Item 6. Exhibits

35

Signatures

36

2

Table of Contents

Special Note Regarding Forward-Looking Statements

This Quarterly Report on Form 10-Q contains forward-looking statements that involve risks and uncertainties. All statements other than statements of historical facts contained in this Quarterly Report on Form 10-Q are forward-looking statements. In some cases, you can identify forward-looking statements by words such as “anticipate,” “believe,” “contemplate,” “continue,” “could,” “estimate,” “expect,” “intend,” “may,” “plan,” “potential,” “predict,” “project,” “seek,” “should,” “target,” “will,” “would,” or the negative of these words or other comparable terminology. These forward-looking statements include, but are not limited to, statements about our financial performance, including anticipated benefits and costs associated with our plan of restructuring announced in August 2022, and are subject to a number of risks, uncertainties and assumptions, including those described in Part II, Item 1A , “Risk Factors” and elsewhere in this Quarterly Report on Form 10-Q and in Part I, Item 1A, “Risk Factors” in our Annual Report on Form 10-K for the year ended December 31, 2021 or other filings that we make with the Securities and Exchange Commission, or SEC. Moreover, we operate in a very competitive and rapidly changing environment, and new risks emerge from time to time. It is not possible for our management to predict all risks, nor can we assess the impact of all factors on our business or the extent to which any factor, or combination of factors, may cause actual results to differ materially from those contained in any forward-looking statements we may make. In light of these risks, uncertainties and assumptions, the forward-looking events and circumstances discussed in this Quarterly Report on Form 10-Q may not occur and actual results could differ materially and adversely from those anticipated or implied in the forward-looking statements.

You should not rely upon forward-looking statements as predictions of future events. Although we believe that the expectations reflected in the forward-looking statements are reasonable, we cannot guarantee that the future results, levels of activity, performance, events or circumstances reflected in the forward-looking statements will be achieved or occur. You should read this Quarterly Report on Form 10-Q, and the documents that we reference herein and have filed with the SEC, with the understanding that our actual future results, levels of activity, performance, and events and circumstances may be materially different from what we expect. We undertake no obligation to update publicly any forward-looking statements for any reason after the date of this Quarterly Report on Form 10-Q to conform these statements to new information, actual results or to changes in our expectations, except as required by law.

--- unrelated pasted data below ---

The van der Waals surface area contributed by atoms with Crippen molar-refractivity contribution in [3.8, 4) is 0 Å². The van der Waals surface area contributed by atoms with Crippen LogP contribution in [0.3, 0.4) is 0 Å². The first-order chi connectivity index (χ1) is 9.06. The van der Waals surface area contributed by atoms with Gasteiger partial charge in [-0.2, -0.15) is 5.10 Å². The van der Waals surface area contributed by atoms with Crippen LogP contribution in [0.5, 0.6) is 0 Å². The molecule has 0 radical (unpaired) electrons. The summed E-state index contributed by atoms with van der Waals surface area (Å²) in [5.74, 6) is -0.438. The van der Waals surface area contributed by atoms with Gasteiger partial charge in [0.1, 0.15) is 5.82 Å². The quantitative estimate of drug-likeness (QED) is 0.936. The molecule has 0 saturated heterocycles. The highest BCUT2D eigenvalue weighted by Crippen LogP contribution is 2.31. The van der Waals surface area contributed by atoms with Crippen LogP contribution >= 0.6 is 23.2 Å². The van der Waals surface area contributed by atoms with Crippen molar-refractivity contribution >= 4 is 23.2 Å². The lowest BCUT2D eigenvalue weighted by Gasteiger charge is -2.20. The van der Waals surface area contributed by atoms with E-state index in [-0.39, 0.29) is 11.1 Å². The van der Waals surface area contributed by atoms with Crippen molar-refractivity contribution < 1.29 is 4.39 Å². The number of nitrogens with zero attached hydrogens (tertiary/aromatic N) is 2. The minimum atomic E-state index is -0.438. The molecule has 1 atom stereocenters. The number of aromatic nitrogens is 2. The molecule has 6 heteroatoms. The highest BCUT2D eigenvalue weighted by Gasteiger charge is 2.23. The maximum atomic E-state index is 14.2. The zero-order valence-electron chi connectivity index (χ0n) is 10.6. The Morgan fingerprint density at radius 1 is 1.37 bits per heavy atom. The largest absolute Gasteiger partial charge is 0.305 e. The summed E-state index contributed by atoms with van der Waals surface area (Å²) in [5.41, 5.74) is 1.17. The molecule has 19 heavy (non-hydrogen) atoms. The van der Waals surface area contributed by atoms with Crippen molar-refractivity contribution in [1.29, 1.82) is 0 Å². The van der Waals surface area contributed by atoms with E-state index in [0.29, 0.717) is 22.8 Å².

Unless the context otherwise requires, the terms “Quanterix,” the “Company,” “we,” “us” and “our” in this Quarterly Report on Form 10-Q refer to Quanterix Corporation and its subsidiaries. “Quanterix,” “Simoa,” “Simoa HD-X,” “Simoa HD-1,” “SR-X,” “SP-X,” “HD-X Analyzer,” “HD-1 Analyzer” and our logo are our trademarks. All other service marks, trademarks and trade names appearing in this Quarterly Report on Form 10-Q are the property of their respective owners. We do not intend our use or display of other companies’ trade names, trademarks or service marks to imply a relationship with, or endorsement or sponsorship of us by, these other companies.

3

Table of Contents

PART I — FINANCIAL INFORMATION

Item 1. Financial Statements (Unaudited)

Quanterix Corporation

Condensed Consolidated Balance Sheets

(amounts in thousands, except share and per share data)

September 30, 2022

    

December 31, 2021

Assets

Current assets:

 

  

Cash and cash equivalents

$

343,743

$

396,465

Accounts receivable (less allowance for credit losses of $521 and $419 as of September 30, 2022 and December 31, 2021, respectively)